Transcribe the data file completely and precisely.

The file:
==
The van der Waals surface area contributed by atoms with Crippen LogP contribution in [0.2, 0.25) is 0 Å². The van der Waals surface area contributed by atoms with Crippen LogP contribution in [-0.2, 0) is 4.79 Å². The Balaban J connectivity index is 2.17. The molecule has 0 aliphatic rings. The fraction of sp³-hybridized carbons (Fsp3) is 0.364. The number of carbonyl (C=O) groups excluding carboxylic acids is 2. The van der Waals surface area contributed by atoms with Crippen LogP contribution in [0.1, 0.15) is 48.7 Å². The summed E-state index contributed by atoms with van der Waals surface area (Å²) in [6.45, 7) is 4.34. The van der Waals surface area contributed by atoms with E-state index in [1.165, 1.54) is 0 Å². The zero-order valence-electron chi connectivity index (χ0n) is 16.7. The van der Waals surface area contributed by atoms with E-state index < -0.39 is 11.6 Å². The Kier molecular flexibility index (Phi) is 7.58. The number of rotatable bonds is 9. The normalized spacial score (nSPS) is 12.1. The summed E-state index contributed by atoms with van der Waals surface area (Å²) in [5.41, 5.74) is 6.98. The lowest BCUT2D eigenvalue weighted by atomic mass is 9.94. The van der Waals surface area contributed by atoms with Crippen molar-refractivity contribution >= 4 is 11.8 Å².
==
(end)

The van der Waals surface area contributed by atoms with Crippen LogP contribution in [0.2, 0.25) is 0 Å². The van der Waals surface area contributed by atoms with Crippen LogP contribution in [-0.2, 0) is 4.79 Å². The Balaban J connectivity index is 2.17. The molecule has 0 aliphatic rings. The fraction of sp³-hybridized carbons (Fsp3) is 0.364. The number of carbonyl (C=O) groups excluding carboxylic acids is 2. The van der Waals surface area contributed by atoms with Crippen LogP contribution in [0.1, 0.15) is 48.7 Å². The summed E-state index contributed by atoms with van der Waals surface area (Å²) in [6.45, 7) is 4.34. The van der Waals surface area contributed by atoms with E-state index in [1.165, 1.54) is 0 Å². The zero-order valence-electron chi connectivity index (χ0n) is 16.7. The van der Waals surface area contributed by atoms with E-state index < -0.39 is 11.6 Å². The Kier molecular flexibility index (Phi) is 7.58. The number of rotatable bonds is 9. The normalized spacial score (nSPS) is 12.1. The summed E-state index contributed by atoms with van der Waals surface area (Å²) in [5.41, 5.74) is 6.98. The lowest BCUT2D eigenvalue weighted by atomic mass is 9.94. The van der Waals surface area contributed by atoms with Crippen molar-refractivity contribution >= 4 is 11.8 Å².